Press Release: Carnegie Mellon's Heinz College Developing Data Scientists To Help Meet Hollywood's Growing Digital Needs-Carnegie Mellon News - Carnegie Mellon University

Tuesday, March 27, 2012

Press Release: Carnegie Mellon's Heinz College Developing Data Scientists To Help Meet Hollywood's Growing Digital Needs

CMU Faculty, Students Attend SXSW; Host Expert Panel on Data Strategies

Contact: Ken Walters / 412-268-1151 / walters1@andrew.cmu.edu

PITTSBURGH—In Hollywood, movies about "mad scientists" have helped studios attract moviegoers and increase ticket sales for generations. Today, however, studios are looking for a different type of genius: data scientists.

To meet this need, Carnegie Mellon University's H. John Heinz III College is introducing a business intelligence and data analysis concentration for its Master of Information Systems Management (MISM) program. As traditional motion picture, television and video game businesses merge into an integrated digital entertainment landscape, the ability to make sense of large amounts of digital data will be essential for entertainment companies to succeed.

"There is a real need for data scientists — professionals who not only understand where the data comes from, such as social network sites, blogs, and twitter for example — but also understand how that data can be used by various business units to make better decisions about their marketing and operations," said Ari Lightman, distinguished service professor of digital media and marketing at Heinz College.

This is especially true for entertainment companies, which must monitor and measure consumer response to their digital offerings, while protecting their products from piracy.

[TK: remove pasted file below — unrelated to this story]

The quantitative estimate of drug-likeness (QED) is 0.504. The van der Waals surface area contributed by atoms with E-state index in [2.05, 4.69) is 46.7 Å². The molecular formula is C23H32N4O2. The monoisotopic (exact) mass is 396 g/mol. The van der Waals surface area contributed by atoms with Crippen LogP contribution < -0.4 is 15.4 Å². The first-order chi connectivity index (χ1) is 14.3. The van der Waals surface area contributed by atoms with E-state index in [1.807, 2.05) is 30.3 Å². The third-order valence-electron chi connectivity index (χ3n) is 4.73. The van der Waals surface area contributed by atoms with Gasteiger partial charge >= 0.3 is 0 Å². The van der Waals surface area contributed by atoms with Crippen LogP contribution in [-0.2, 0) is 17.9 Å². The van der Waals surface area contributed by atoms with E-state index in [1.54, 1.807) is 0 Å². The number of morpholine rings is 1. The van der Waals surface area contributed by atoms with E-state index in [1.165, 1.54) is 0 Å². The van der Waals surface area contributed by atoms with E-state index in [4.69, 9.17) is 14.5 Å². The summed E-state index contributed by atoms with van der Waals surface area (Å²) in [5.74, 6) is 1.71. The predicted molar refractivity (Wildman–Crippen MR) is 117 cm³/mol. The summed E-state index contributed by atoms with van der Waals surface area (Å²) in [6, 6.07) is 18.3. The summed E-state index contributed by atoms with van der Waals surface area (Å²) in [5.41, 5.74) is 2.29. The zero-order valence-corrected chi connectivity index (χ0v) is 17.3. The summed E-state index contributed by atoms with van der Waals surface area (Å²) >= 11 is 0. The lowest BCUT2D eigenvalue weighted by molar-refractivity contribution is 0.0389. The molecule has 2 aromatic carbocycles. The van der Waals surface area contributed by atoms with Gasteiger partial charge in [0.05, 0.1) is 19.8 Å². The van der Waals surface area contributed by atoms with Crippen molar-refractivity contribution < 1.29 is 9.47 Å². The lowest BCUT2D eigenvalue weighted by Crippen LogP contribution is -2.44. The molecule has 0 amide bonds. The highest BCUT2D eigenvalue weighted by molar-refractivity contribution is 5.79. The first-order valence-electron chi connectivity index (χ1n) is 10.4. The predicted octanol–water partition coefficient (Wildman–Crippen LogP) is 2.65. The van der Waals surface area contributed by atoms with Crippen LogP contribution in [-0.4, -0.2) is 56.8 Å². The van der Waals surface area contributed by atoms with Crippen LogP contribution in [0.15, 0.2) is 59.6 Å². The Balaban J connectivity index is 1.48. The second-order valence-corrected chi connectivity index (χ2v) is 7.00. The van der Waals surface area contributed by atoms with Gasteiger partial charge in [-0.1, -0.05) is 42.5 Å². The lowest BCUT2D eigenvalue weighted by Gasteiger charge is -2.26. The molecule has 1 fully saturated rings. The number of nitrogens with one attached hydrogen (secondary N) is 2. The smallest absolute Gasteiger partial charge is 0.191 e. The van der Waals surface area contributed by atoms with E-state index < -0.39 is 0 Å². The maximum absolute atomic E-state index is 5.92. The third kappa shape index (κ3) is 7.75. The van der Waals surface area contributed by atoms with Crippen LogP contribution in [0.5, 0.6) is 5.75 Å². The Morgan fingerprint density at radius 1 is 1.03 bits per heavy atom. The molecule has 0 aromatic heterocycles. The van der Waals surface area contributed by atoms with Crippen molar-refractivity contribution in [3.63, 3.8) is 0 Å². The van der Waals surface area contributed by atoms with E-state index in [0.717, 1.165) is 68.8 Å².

Nate Rubin, a first-year graduate student in Heinz College's Master of Entertainment Industry Management (MEIM) program, has been working with HBO as part of Lightman's "Measuring Social Media" class. Most entertainment companies are just beginning to use big data to determine key performance indicators, such as measuring the value of social media efforts and community engagement, he said.

"We are helping to write the handbook on big data in Hollywood," Rubin said, adding that the impact of such data goes beyond the industry's executive boardrooms and marketing teams. "Director Kevin Smith held a panel discussion at the South By Southwest (SXSW) conference, which focused completely on big data and how people who make films can appeal to audiences by using it," he noted.

While the recent proliferation of digital data is often referred to as "big data," Lightman said the real challenge is that the data is messy, and data scientists are needed to help sort it out.

"What you have is traditional structured data and then all of the messy data — information from social networking sites, blogs, Facebook, Twitter — and the goal is to try and merge both types of data to create information that helps you engage social communities and improve customer relationships," he said.

Lightman and Rubin, along with Carnegie Mellon faculty and students from various colleges, attended SXSW, an annual tech, music and media conference held in March in Austin, Texas. The event, which has morphed into a magnet for technology companies and Hollywood, provided students with insights into both the film industry and interactive technologies.

At the conference, Lightman moderated a panel discussing the role data analytics plays in creating successful marketing strategies, which included representatives from Topspin Media, R/GA and Rhiza Labs. Pepsi, Thomson Reuters, R/GA and the Pittsburgh Technology Council sponsored the event.
     
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